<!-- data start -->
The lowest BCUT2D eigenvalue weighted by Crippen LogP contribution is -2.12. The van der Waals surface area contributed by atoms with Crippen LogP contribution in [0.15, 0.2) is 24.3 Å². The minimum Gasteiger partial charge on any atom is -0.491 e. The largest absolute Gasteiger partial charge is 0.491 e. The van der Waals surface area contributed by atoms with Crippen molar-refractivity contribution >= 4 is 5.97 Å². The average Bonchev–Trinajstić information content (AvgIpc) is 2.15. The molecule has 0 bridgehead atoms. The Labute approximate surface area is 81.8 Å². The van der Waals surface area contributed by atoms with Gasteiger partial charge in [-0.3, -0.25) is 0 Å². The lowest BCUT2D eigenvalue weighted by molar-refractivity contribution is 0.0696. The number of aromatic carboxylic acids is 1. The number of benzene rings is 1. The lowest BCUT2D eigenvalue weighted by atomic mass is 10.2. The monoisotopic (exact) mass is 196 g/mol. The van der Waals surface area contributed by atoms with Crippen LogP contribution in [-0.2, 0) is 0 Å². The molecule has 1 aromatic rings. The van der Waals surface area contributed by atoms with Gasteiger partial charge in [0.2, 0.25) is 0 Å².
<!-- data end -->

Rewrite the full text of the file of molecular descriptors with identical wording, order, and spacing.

The lowest BCUT2D eigenvalue weighted by Crippen LogP contribution is -2.12. The van der Waals surface area contributed by atoms with Crippen LogP contribution in [0.15, 0.2) is 24.3 Å². The minimum Gasteiger partial charge on any atom is -0.491 e. The largest absolute Gasteiger partial charge is 0.491 e. The van der Waals surface area contributed by atoms with Crippen molar-refractivity contribution >= 4 is 5.97 Å². The average Bonchev–Trinajstić information content (AvgIpc) is 2.15. The molecule has 0 bridgehead atoms. The Labute approximate surface area is 81.8 Å². The van der Waals surface area contributed by atoms with Gasteiger partial charge in [-0.3, -0.25) is 0 Å². The lowest BCUT2D eigenvalue weighted by molar-refractivity contribution is 0.0696. The number of aromatic carboxylic acids is 1. The number of benzene rings is 1. The lowest BCUT2D eigenvalue weighted by atomic mass is 10.2. The monoisotopic (exact) mass is 196 g/mol. The van der Waals surface area contributed by atoms with Crippen LogP contribution in [-0.2, 0) is 0 Å². The molecule has 1 aromatic rings. The van der Waals surface area contributed by atoms with Gasteiger partial charge in [0.2, 0.25) is 0 Å².